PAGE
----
DIY DIVA
DIY diva

Visible Progress

July 27, 2014 | 13 Comments | Uncategorized
DIY diva

Ten years of DIY has taught me a lot of things, but the longest running lesson is how to keep myself going when I’m feeling discouraged with how much I’m getting done, and how much there is left to do. Here’s my trick: visible progress.

Every once in a while I need to spend some time working on a project that, when I finish it, will be up in my face reminding me that yes, I am in fact getting shit done.

Which is how I ended up looking like this over the weekend…

I might have taken the “up in my face” portion of that statement too literally. Also, that’s not blood. It’s paint.

Here’s what happened… you know this fun little view?

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It’s the side of the garage that faces the back yard. If you’ve been hanging around here long enough you know that it used to look… ah… not so good.

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The first summer I lived here the bank was holding me hostage for a long list of projects that were at least half-ridiculous, and one of the things I needed to get done was fix the siding on the garage.

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This was a big effing deal.

It was one of those projects that weighed on me constantly because– as much as I hate to admit it– I couldn’t do it by myself. My uncle sent a couple of his guys up to help me one weekend, and we knocked out the two critical sides of the barn. (It would have made more sense to do the whole barn at once, but I couldn’t swing it financially at the time, and the bank didn’t care that the other two sides were ugly, just that they had siding.)

Somewhere in the back of my head I intended to paint the barn not long after the siding was up, but that project quickly fell to the bottom of the priority list, and I really haven’t thought much about it in the two years since.

Well, until I decided I needed a big dose of visible progress, and the next thing you know? This…

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Actually, first I had to go back and correctly nail all of the siding on. Back when we put it up I used the minimal amount of nails because I was trying to move quickly through a lot of work while I had my free labor.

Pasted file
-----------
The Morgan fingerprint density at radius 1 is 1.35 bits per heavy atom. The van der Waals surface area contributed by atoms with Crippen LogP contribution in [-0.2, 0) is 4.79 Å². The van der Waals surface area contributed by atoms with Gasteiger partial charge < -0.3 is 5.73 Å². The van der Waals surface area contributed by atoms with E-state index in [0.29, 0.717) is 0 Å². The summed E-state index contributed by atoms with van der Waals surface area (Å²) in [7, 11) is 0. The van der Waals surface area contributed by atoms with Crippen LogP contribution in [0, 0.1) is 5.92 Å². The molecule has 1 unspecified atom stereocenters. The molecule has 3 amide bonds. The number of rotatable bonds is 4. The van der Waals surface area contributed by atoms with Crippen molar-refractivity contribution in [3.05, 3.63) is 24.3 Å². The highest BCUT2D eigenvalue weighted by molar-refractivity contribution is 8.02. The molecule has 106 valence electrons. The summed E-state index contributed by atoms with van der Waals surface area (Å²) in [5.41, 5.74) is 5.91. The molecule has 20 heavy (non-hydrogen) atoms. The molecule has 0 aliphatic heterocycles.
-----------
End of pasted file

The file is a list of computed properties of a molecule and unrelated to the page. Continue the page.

So the first four hours of Saturday was getting set up, hauling the compressor around, trying to figure out why the compressor wasn’t working, swearing a lot, and then, finally, a lot of climbing up and down the ladder with the nailer.

As you can imagine, I was super excited to get to the painting part. I actually snipped a small piece of the metal siding on the donkey barn and had Lowe’s match a solid stain to the color. There are probably a couple of things to discuss here.

First, I went with a solid stain for two reasons. 1.) I used it back when I was painting all that gorgeous wavy-edged cedar siding (that we painstakingly hand nailed in place) and I really liked the way it went on. And, 2.) Stain fades, where as paint flakes. It doesn’t provide as much protection, but as it fades I can just roll another coat on over it without worrying about scraping off any old, flaking paint. Solid stain is also great if you want color but also want to keep the wood grain of your siding, which was a big deal to me at my last house, but far less important with the T1-11 on the side of the barn.

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The other decision I made was to roll the paint on instead of hauling out my sprayer. It’s possible that the sprayer would have been much quicker and easier, but it also would have meant messing around with a lot of shit I wasn’t in the mood for– namely taping things off, wearing a respirator, and cleaning the 150 tiny little parts in the sprayer. I’d rather just throw my roller away at the end of the day and be done with it.

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This is 3.5 gallons, and two days in to the project. And just as I was finishing up this side, there was some ominous rumbling…

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By the time the storm cleared it was too late to finish up, but as far as visible progress goes… this is pretty badass.

With the propane fence, the weeds gone, and this side almost finished? Major improvement over where I was a couple of weeks ago.

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However, my days of looking like I’m bleeding from the head are not over yet. This side still needs a light second coat. And then there’s this…

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Oh, look. A whole other side of the garage that needs to be painted. The fun never ends.

I also have to make a decision about the rest of the garage. It’s ugly, no doubt. And not entirely weather-tight.

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I wanted to re-side the rest of it this summer, but I’m also budgeting for one of these babies (and the kitchen renovation that will ensue because of it) which is making me rethink some of my summer priorities. I could just let it go for another winter and it will drive me nuts, but won’t be the end of the world. I could also suck it up, pay someone to reside it, and postpone some of the kitchen work…